One of the most undersold insurance products is individual disability insurance (DI). The reasons for this vary, but many people think of disability as something they should buy through their employer as part of a group plan. There are around 15 million self-employed Americans, the vast majority of which do not have an individual disability policy. Why is this? Here are a few reasons why this is the case.
1.Business owners, contract employees and otherwise self-employed think that DI is expensive. The premiums of DI vary because of many factors. Your occupation is a huge factor in determining the rate you pay. In a nutshell, the more dangerous or labor intensive your job is, the higher your premium will be. It makes sense that a mechanic who works with heavy machinery will pay more than a banker who works behind a desk.
Also, the amount of coverage you need will be based on your income. The more you earn, the more money you will need if you are out of work.
Even though the price may seem high to some, realizing that DI is actually insures their income helps people see the actual value of the coverage. I ask clients what their greatest asset is and get answers like their car or home. Then I point out that their number one asset is their ability to earn a living, which makes one able to purchase the car or home. That's when they see the value of DI.
2. The application and underwriting process seem difficult. An application for DI is just a bit more involved. Like life insurance, there are health questions. Additionally, there are questions about income and the type of work one does (see above). Some insurance carriers will want to verify income at the time of the application, usually by obtaining tax records. Other companies will do this at the time of a claim.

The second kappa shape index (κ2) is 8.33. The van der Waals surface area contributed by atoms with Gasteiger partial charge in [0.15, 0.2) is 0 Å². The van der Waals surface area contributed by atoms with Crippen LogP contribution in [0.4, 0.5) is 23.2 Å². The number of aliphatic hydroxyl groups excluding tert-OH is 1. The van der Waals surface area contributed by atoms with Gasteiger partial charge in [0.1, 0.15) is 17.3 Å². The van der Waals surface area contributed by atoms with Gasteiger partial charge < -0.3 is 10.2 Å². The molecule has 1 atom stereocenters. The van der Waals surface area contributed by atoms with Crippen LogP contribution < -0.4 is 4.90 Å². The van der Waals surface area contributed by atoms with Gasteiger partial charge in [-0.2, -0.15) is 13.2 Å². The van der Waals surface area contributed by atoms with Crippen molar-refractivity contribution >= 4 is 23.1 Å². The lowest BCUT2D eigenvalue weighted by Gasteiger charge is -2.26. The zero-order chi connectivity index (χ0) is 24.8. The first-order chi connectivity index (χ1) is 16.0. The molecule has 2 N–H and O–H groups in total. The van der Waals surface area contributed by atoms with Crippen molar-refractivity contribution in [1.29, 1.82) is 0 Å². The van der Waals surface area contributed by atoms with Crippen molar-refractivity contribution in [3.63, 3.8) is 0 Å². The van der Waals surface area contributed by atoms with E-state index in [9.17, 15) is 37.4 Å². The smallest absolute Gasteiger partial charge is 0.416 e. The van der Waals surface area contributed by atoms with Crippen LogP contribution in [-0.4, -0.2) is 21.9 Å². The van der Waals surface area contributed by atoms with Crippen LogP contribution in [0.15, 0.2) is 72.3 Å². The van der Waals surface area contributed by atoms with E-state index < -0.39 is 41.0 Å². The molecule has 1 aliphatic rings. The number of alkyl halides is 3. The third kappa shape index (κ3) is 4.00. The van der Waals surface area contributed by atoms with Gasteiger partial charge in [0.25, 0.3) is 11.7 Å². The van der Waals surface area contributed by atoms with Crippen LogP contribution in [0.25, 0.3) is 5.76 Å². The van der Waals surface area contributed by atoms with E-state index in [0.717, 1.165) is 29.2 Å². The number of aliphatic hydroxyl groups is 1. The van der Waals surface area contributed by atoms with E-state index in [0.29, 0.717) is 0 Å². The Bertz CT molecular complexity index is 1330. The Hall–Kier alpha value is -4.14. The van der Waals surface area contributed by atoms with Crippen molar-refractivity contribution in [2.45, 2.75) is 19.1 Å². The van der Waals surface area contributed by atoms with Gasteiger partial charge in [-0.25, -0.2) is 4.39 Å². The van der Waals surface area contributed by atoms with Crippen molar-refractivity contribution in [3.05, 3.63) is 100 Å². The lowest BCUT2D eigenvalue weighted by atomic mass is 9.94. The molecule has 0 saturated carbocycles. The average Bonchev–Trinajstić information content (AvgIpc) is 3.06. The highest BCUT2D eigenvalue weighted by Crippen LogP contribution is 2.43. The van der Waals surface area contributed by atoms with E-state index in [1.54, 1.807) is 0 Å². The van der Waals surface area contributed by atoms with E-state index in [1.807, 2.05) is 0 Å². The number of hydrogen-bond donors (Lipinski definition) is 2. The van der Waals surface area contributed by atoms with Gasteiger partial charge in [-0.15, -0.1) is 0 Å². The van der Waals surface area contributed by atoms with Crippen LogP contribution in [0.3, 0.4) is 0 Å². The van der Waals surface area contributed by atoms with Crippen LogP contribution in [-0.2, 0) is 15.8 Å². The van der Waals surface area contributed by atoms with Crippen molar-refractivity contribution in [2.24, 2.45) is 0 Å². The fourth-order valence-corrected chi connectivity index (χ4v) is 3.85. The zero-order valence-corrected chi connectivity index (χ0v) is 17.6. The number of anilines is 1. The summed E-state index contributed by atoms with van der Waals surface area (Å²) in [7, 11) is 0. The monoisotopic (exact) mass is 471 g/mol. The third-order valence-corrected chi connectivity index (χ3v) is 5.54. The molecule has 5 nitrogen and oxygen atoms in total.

As a self-employed person, your income can vary from year to year. I discussed this with one claims rep from a company I represent. She understood completely and said, "We just want to make sure this person was working when they filed a claim."
A few years ago I had a client who was a personal trainer. The application included a question which asked something like "Does your job entail heavy lifting?" I had to write an additional letter to the underwriter that the client had to lift weights to demonstrate to his clients proper form. After much confusion the policy was eventually issued.
3. Agents don't always understand it either. I'm not trying to throw anyone under the bus here. As a matter of fact, this is one of the reasons why I personally don't do a lot of Medicare supplements. I would rather refer that out to another agent in our brokerage who understands the product and sell what the clients needs.
I have met many good life and health agents who just do not feel comfortable selling individual DI policies. There are too many "moving parts" they say. Or they just don't understand how the policy works with Social Security disability, therefore, they can't explain it properly to their clients. Find an agent who is familiar with the product.
If you are self-employed, an individual DI policy may be a great way to make sure you can pay your monthly bills in the event that you are sick or hurt and unable to work. Let us know if you have questions, and as usual, please stay healthy!
Chris Castanes is the president of Surf Financial Brokers, helping people find affordable life, disability, long term care, cancer, accident and other insurance coverages in North Carolina, South Carolina, Virginia, Tennessee and Georgia. He's also is a professional speaker helping sales people be more productive and efficient, and has spoken to professional and civic organizations throughout the Southeast. And please subscribe to this blog!